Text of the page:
- Symptoms — Achilles tendonitis presents with more aching pain and swelling, whereas plantar fasciitis tends to be more of a sharp pain with no swelling.
- Aggravating Factors — Achilles tendonitis generally worsens throughout the day with activity, unlike plantar fasciitis which generally gets worse after resting for extended periods of time or after lots of activity.
Because of the closeness in structures affected with both of these conditions, some of the categories we just talked about under the Differences section may also present with some similarities:
- Location — Sometimes, plantar fasciitis pain can be located at the heel close to where the Achilles tendon attaches.
- Cause of Pain — Like mentioned above, Achilles tendonitis usually happens due to a strain, but can also be caused by repetitive use and over-stress like in plantar fasciitis.
- Treatment Options — Using insoles, non-steroidal anti-inflammatory drugs (AKA NSAIDs), rest, and specific exercises are used to treat both conditions (we’ll talk more about this at the end of the article).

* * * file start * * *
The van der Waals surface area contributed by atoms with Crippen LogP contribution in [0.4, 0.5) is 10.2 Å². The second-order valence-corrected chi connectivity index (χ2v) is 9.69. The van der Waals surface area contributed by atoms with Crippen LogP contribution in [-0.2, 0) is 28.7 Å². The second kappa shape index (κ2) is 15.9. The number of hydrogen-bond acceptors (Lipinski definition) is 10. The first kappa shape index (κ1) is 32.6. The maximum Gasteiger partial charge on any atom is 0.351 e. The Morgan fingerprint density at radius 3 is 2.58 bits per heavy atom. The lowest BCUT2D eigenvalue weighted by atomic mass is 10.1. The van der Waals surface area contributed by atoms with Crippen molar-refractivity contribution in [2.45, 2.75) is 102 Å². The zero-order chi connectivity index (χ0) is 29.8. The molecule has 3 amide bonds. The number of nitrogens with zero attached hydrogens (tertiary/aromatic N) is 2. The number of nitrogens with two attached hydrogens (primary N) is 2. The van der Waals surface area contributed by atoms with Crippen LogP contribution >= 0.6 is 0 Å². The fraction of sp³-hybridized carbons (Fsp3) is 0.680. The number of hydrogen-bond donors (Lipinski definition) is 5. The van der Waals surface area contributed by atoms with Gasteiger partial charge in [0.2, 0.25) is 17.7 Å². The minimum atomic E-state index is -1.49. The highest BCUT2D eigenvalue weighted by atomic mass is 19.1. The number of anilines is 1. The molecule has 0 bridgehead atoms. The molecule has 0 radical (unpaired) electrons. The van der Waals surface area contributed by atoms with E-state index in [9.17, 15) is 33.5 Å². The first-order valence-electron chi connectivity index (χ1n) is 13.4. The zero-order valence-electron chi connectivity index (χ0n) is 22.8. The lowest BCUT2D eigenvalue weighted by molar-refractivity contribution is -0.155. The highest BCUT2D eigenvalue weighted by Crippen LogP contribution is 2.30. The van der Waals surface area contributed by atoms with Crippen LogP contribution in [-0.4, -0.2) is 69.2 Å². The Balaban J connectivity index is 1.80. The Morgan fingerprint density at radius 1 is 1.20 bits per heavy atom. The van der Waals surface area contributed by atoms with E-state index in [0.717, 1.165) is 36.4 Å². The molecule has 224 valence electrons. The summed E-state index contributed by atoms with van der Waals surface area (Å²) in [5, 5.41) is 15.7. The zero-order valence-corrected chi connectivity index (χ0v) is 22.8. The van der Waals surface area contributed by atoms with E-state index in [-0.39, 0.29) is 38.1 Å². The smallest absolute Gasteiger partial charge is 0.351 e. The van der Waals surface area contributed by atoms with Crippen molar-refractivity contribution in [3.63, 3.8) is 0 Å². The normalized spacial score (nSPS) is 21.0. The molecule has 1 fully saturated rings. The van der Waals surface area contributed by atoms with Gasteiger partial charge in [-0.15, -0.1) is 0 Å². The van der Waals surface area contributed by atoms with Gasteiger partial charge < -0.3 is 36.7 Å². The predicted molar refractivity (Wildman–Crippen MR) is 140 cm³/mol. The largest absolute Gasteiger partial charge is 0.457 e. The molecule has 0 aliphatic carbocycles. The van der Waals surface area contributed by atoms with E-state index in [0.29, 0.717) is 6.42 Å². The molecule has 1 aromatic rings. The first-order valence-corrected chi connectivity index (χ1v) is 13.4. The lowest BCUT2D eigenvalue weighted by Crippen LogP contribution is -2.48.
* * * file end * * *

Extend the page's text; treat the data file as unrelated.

- Healing Timeframe — This depends on the intensity of your condition, and either could take anywhere from 2 weeks to about 10 months. Check out this article to learn how long it takes for Achilles tendonitis to heal.
Risk Factors of Achilles Tendonitis vs. Plantar Fasciitis
Both conditions also have similar risk factors that consist of:
- Different Leg Lengths — Having a leg length discrepancy can cause more pressure or strain on one foot versus the other, changing the way you walk/run and increasing your chances of straining or causing excessive stress on the structures surrounding your foot.